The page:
Dang, we’re still being sued for defamation, and the guy has acquired deeper pockets


Hey! Have you been wondering what’s going on with the Carrier lawsuit? I can’t tell you. It’s mostly secret.

I can tell you though, that he has a new friend with money.

And we still need more money.

Just for funsies, here’s the letter Carrier’s new little buddy sent our lawyer, if you like bad letters to lawyers.

Greetings.

I have reviewed evidence recently published arguing your clients have defamed Richard Carrier, and we have become very concerned that your clients may have engaged in dangerous misconduct that threatens a movement and cause we care about (vide richardcarrier.info/archives/14176).

It is my intention to fully fund Richard Carrier’s lawsuit against your clients, unless you can persuade me he has misled me as to the facts, and that your clients do have a realistic chance of prevailing at trial. So in reflecting on whether to support Dr. Carrier, I want to test the facts of the case. Accordingly, I am giving you the opportunity to dissuade me.

Are the facts as Dr. Carrier has laid them out correct, or are there facts contradicting what he has stated, and supporting your clients’ assertions against him? If so, please demonstrate that to me and I will withdraw my support from his case. I will interpret your inability to do so, as confirmation of our expectation that Dr. Carrier will prevail in this case and deserves my support.

Sincerely,

Mario Quadracci

Comments

  1. Johnny Vector says

    What, he doesn’t have access to the internet? Everything you wrote is still there. He could just read it for himself and figure out that there never was a case. Geez. Or y’know, maybe he knows that and is just being a jerk.

    I dropped a little in the hat. Hopefully you won’t have to use it; I’m sure PP can put it to good use.

  2. Pierce R. Butler says

    Don’t forget to provide your info to Mario Quadracci in Bayesian format.

  3. says

    No, of course money doesn’t affect the American justice system. The US is a democracy and it’s under the rule of law. What, what? It’s nothing to do with a thin veneer of procedure covering over a stew of patronage.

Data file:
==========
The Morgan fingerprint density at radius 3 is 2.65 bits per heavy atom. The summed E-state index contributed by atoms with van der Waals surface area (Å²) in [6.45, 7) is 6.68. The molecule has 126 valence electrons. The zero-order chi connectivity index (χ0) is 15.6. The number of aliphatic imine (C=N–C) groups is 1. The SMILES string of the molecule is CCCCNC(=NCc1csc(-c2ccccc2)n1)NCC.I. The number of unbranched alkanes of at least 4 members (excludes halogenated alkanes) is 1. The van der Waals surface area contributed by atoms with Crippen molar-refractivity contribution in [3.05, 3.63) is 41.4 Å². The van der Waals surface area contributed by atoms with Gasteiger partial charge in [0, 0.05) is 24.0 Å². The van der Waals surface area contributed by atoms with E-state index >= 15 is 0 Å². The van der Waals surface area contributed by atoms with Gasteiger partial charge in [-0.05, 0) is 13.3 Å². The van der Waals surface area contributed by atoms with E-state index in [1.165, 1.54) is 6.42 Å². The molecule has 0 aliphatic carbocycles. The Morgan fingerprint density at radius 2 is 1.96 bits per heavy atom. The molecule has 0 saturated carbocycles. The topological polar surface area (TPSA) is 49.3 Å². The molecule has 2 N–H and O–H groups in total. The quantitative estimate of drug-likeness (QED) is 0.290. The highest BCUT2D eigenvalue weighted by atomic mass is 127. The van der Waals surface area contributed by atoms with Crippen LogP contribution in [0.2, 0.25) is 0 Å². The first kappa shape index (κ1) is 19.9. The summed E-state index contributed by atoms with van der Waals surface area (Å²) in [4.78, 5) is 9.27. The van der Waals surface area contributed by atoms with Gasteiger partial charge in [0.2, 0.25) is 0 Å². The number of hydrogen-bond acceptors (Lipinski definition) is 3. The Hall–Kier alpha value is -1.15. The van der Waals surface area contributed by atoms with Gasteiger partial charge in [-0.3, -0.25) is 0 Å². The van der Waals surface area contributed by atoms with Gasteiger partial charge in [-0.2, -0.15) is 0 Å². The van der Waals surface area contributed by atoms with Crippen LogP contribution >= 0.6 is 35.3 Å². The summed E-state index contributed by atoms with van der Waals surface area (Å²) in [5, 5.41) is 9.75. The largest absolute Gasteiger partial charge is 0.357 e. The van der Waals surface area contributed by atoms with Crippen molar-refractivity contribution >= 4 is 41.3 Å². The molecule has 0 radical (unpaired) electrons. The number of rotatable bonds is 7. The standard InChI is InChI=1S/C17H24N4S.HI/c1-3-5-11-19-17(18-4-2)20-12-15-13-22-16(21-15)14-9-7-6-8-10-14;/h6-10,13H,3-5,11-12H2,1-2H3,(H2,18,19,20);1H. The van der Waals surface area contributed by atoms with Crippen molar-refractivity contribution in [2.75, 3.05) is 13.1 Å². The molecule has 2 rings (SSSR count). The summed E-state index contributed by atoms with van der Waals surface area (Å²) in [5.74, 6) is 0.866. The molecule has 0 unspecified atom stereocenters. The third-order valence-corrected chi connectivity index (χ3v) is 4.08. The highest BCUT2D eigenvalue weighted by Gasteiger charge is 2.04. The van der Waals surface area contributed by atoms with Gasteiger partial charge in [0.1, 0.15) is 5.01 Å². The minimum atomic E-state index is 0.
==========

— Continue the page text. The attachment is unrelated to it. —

I was afraid Carrier had gotten Peter Thiel or something.

  4. whheydt says

    Does he really think that even a half-way competent defense attorney is going to spell out hew he plans to defend his client to the plaintiff, plaintiff’s lawyer, or someone planning to fund the plantiff’s case? How stupid would that be…? Who does he think is defending this case, Larry Klayman?

  5. peasant says

    Is it ok to donate to this from outside the US or is there some rule preventing that?

  6. raven says

    I have no idea who Mario Quadracci is and already I don’t like him.
    That letter looks like it was written by an internet troll.
    Hey Mario, I just said you look like an internet troll!!!
    So sue me. Sue Me. Sue me.
    File it in federal court. I don’t, thank Cthulhu, live in Milwaukee Wisconsin.
    I do live in an anti-SLAPP suit state so bank up a lot of money to pay for my lawyers.

  7. raven says

    Lottery Hell – Milwaukee Magazine
    https :// www. milwaukeemag. om/lottery-hell/
    Mario Quadracci July 1, 2006 … account for 82 percent of lottery revenues, are disproportionately low-income minority men with less than a college education.

    I put his name in Google and didn’t come up with too much.
    1. He seems to be a writer for Milwaukee magazine.
    2. There is a rich Quadracci family in Wisconsin, who made their money printing stuff.
    All I know is he shares a last name with them and that could indicate a connection.

    I’m not interested enough right now to spend any more time on this guy. Seen one troll, seen them all.

  8. raven says

    I’m good for a few more bucks if FTB’s needs it.
    I really don’t like bullies.
    I really don’t like threats.
    I really don’t like Mario Quadracci.
    I really despise Richard Carrier.

    I’ve already donated twice and this is getting a bit old though.

    IIRC, this lawsuit was not filed in an anti-SLAPP suit state.
    I would try to get it determined to be a SLAPP suit anyway.
    And I would definitely go after your court costs and lawyer fees after FTB’s win.
    There is a silver lining to having some money behind Richard the slime mold Carrier’s SLAPP suit!!!
    Mario Quadracci can pay for FTB’s and the defendant’s lawyers after they lose.

  9. Zmidponk says

    Going to the link from that letter, Carrier is trying to say that he is the one being bullied and that it is him that is the victim of his poverty being used to deny him having a fair defense. He’s the one initiating the lawsuit. If he’s finding it too expensive to continue, he doesn’t have to. There is nothing stopping him from publishing his side of the story, as he already has, and leaving everyone to make up their own minds. It is him that is insisting on having a court decide if he has been ‘defamed’.

    I’m no psychologist, but I think that there is a case of weapons-grade projection.

  10. raven says

    Mario Quadracci:
    and we have become very concerned that your clients may have engaged in dangerous misconduct that threatens a movement and cause we care about

    I don’t believe this guy for one second.
    Richard Carrier is a failed human who is a net negative just by being Richard Carrier.
    He has certainly done the cause of Freethought and atheism a lot of harm so far.

    If Mario Quadracci really cared about those causes, he wouldn’t be paying Richard Carrier’s lawyer.
    He would be paying Freethoughtblog’s lawyers!!!